Claude Monet’s paintings of his water garden at Giverny were a culmination of his desire to capture the temporary effects of nature. “These landscapes of water and reflections have become an obsession,” wrote Monet in 1908. By 1914, Monet’s obsession had developed into a project for a circular installation of large-scale water lily paintings, conceived as a gift to France. This project, which occupied Monet for the rest of his life, was completed shortly before his death in 1926. He executed over 60 paintings and studies of his lily pond (destroying a number more) in all types of light and weather. Ultimately, 22 of the large panels were installed in two oval rooms of the Orangerie in the Tuileries Gardens, Paris.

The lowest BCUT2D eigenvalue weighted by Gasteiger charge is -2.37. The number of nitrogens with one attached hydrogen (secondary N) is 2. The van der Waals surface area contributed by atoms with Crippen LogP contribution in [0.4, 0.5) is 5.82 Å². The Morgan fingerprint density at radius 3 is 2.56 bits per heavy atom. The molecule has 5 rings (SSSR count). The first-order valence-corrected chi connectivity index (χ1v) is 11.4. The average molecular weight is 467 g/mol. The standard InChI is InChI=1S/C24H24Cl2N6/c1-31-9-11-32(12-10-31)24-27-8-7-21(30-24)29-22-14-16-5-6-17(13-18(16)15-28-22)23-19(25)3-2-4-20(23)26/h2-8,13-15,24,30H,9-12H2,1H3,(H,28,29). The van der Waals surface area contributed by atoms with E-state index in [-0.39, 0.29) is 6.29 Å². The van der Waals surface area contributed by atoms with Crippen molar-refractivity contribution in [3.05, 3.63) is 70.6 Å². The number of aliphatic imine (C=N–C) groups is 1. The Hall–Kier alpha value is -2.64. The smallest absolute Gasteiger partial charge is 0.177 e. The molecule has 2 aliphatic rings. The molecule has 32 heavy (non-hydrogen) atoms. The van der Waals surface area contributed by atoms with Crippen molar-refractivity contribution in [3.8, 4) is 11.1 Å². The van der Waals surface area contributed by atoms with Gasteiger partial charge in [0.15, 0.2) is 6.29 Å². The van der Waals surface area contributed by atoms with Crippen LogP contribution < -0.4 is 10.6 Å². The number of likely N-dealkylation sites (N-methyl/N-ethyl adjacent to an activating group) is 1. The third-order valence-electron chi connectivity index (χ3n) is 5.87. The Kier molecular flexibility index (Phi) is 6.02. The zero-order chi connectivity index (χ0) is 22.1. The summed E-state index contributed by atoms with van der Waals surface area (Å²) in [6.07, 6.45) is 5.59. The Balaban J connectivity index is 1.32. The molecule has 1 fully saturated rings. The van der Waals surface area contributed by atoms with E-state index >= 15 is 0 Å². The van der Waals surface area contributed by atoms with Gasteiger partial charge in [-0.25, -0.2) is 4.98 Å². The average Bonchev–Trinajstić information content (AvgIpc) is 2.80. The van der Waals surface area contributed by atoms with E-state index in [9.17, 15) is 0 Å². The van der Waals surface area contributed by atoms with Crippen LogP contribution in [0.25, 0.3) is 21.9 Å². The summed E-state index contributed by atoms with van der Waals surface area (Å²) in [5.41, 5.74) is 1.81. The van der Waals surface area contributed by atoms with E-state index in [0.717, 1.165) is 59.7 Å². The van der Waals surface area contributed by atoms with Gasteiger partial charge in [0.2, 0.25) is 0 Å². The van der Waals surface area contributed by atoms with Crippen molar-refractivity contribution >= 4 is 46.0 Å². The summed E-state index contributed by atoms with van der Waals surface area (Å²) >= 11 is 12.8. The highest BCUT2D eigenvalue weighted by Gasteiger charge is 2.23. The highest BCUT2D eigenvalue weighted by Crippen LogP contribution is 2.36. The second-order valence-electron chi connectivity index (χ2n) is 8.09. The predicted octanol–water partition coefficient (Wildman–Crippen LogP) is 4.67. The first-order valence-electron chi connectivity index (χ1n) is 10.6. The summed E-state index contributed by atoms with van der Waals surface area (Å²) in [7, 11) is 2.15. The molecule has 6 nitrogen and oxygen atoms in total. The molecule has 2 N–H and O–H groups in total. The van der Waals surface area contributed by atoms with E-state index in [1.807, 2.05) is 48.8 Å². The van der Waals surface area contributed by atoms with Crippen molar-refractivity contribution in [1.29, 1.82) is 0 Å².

Plants, water, and sky seem to merge in Toledo’s evocative Water Lilies. Its disorienting lack of horizon line or spatial depth, and its bold brushstrokes and shifting colors, make this painting appear almost abstract. This painting seems to be a study for, or an unfinished version of, one of the three panels of the composition Morning.